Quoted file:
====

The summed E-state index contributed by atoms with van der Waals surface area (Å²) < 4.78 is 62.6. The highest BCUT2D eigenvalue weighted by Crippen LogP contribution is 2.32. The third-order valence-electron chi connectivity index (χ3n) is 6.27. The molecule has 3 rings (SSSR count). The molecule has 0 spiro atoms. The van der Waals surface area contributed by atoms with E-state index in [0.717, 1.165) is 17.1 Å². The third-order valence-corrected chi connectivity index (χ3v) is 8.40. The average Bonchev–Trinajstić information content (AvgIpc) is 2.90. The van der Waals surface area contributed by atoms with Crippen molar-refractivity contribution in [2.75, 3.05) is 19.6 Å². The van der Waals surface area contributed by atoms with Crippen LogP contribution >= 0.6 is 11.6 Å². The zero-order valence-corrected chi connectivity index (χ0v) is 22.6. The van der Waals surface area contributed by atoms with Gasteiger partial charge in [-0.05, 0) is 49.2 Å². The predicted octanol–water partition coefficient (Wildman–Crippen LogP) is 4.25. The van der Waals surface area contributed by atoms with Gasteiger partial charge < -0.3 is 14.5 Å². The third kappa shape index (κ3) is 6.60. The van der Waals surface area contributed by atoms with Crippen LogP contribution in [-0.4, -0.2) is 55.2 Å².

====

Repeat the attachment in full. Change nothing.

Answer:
The summed E-state index contributed by atoms with van der Waals surface area (Å²) < 4.78 is 62.6. The highest BCUT2D eigenvalue weighted by Crippen LogP contribution is 2.32. The third-order valence-electron chi connectivity index (χ3n) is 6.27. The molecule has 3 rings (SSSR count). The molecule has 0 spiro atoms. The van der Waals surface area contributed by atoms with E-state index in [0.717, 1.165) is 17.1 Å². The third-order valence-corrected chi connectivity index (χ3v) is 8.40. The average Bonchev–Trinajstić information content (AvgIpc) is 2.90. The van der Waals surface area contributed by atoms with Crippen molar-refractivity contribution in [2.75, 3.05) is 19.6 Å². The van der Waals surface area contributed by atoms with Crippen LogP contribution >= 0.6 is 11.6 Å². The zero-order valence-corrected chi connectivity index (χ0v) is 22.6. The van der Waals surface area contributed by atoms with Gasteiger partial charge in [-0.05, 0) is 49.2 Å². The predicted octanol–water partition coefficient (Wildman–Crippen LogP) is 4.25. The van der Waals surface area contributed by atoms with Gasteiger partial charge < -0.3 is 14.5 Å². The third kappa shape index (κ3) is 6.60. The van der Waals surface area contributed by atoms with Crippen LogP contribution in [-0.4, -0.2) is 55.2 Å².